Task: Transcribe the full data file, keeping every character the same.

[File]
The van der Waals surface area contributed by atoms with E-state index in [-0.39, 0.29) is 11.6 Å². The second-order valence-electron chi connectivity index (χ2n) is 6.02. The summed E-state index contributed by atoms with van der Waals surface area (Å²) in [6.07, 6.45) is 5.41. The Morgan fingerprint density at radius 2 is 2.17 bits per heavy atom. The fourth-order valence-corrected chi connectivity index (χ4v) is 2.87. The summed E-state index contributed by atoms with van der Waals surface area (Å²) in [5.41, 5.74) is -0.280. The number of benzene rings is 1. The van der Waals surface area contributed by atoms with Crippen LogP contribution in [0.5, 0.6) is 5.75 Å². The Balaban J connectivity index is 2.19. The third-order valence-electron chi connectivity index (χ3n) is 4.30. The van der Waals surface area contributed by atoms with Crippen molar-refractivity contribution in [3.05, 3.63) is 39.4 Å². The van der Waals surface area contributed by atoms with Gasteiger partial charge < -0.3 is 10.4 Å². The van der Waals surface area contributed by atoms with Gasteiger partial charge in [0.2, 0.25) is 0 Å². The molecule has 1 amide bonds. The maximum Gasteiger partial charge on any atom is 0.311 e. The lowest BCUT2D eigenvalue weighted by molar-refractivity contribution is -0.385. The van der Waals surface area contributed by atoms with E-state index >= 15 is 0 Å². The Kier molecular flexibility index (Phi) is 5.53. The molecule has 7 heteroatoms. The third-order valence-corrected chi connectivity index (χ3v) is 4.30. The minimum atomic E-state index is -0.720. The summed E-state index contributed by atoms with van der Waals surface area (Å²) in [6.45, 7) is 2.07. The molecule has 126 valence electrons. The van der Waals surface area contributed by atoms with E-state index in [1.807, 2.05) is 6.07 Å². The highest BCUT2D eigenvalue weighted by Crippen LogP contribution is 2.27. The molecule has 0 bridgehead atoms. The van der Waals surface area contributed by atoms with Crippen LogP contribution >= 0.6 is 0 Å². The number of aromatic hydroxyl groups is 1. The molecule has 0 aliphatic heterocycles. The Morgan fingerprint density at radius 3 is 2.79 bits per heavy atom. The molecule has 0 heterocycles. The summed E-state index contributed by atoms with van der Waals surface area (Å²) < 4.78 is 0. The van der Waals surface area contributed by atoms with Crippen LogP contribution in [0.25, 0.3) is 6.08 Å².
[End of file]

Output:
The van der Waals surface area contributed by atoms with E-state index in [-0.39, 0.29) is 11.6 Å². The second-order valence-electron chi connectivity index (χ2n) is 6.02. The summed E-state index contributed by atoms with van der Waals surface area (Å²) in [6.07, 6.45) is 5.41. The Morgan fingerprint density at radius 2 is 2.17 bits per heavy atom. The fourth-order valence-corrected chi connectivity index (χ4v) is 2.87. The summed E-state index contributed by atoms with van der Waals surface area (Å²) in [5.41, 5.74) is -0.280. The number of benzene rings is 1. The van der Waals surface area contributed by atoms with Crippen LogP contribution in [0.5, 0.6) is 5.75 Å². The Balaban J connectivity index is 2.19. The third-order valence-electron chi connectivity index (χ3n) is 4.30. The van der Waals surface area contributed by atoms with Crippen molar-refractivity contribution in [3.05, 3.63) is 39.4 Å². The van der Waals surface area contributed by atoms with Gasteiger partial charge < -0.3 is 10.4 Å². The van der Waals surface area contributed by atoms with Gasteiger partial charge in [0.2, 0.25) is 0 Å². The molecule has 1 amide bonds. The maximum Gasteiger partial charge on any atom is 0.311 e. The lowest BCUT2D eigenvalue weighted by molar-refractivity contribution is -0.385. The van der Waals surface area contributed by atoms with E-state index >= 15 is 0 Å². The Kier molecular flexibility index (Phi) is 5.53. The molecule has 7 heteroatoms. The third-order valence-corrected chi connectivity index (χ3v) is 4.30. The minimum atomic E-state index is -0.720. The summed E-state index contributed by atoms with van der Waals surface area (Å²) in [6.45, 7) is 2.07. The molecule has 126 valence electrons. The van der Waals surface area contributed by atoms with E-state index in [1.807, 2.05) is 6.07 Å². The highest BCUT2D eigenvalue weighted by Crippen LogP contribution is 2.27. The molecule has 0 bridgehead atoms. The van der Waals surface area contributed by atoms with Crippen LogP contribution >= 0.6 is 0 Å². The number of aromatic hydroxyl groups is 1. The molecule has 0 aliphatic heterocycles. The Morgan fingerprint density at radius 3 is 2.79 bits per heavy atom. The molecule has 0 heterocycles. The summed E-state index contributed by atoms with van der Waals surface area (Å²) < 4.78 is 0. The van der Waals surface area contributed by atoms with Crippen LogP contribution in [0.25, 0.3) is 6.08 Å².